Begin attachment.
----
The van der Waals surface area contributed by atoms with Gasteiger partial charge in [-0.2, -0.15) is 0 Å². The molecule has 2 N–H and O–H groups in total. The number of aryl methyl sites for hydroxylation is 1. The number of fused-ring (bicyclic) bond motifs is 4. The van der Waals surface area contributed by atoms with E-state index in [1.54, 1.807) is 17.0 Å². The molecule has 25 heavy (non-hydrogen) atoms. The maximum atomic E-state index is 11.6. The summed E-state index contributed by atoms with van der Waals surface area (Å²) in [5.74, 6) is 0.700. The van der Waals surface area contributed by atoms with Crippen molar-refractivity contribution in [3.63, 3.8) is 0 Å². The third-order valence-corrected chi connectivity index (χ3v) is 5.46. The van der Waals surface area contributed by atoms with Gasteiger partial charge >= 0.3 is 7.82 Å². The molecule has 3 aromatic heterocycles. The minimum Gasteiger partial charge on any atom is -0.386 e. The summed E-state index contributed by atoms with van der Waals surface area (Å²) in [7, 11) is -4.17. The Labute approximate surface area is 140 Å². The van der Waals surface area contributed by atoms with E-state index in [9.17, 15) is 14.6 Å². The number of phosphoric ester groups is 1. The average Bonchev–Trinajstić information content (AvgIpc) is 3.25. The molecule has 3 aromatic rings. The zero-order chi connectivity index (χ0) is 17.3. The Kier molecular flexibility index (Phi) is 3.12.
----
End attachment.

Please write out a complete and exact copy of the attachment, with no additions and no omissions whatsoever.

The van der Waals surface area contributed by atoms with Gasteiger partial charge in [-0.2, -0.15) is 0 Å². The molecule has 2 N–H and O–H groups in total. The number of aryl methyl sites for hydroxylation is 1. The number of fused-ring (bicyclic) bond motifs is 4. The van der Waals surface area contributed by atoms with E-state index in [1.54, 1.807) is 17.0 Å². The molecule has 25 heavy (non-hydrogen) atoms. The maximum atomic E-state index is 11.6. The summed E-state index contributed by atoms with van der Waals surface area (Å²) in [5.74, 6) is 0.700. The van der Waals surface area contributed by atoms with Crippen molar-refractivity contribution in [3.63, 3.8) is 0 Å². The third-order valence-corrected chi connectivity index (χ3v) is 5.46. The van der Waals surface area contributed by atoms with Gasteiger partial charge >= 0.3 is 7.82 Å². The molecule has 3 aromatic heterocycles. The minimum Gasteiger partial charge on any atom is -0.386 e. The summed E-state index contributed by atoms with van der Waals surface area (Å²) in [7, 11) is -4.17. The Labute approximate surface area is 140 Å². The van der Waals surface area contributed by atoms with E-state index in [9.17, 15) is 14.6 Å². The number of phosphoric ester groups is 1. The average Bonchev–Trinajstić information content (AvgIpc) is 3.25. The molecule has 3 aromatic rings. The zero-order chi connectivity index (χ0) is 17.3. The Kier molecular flexibility index (Phi) is 3.12.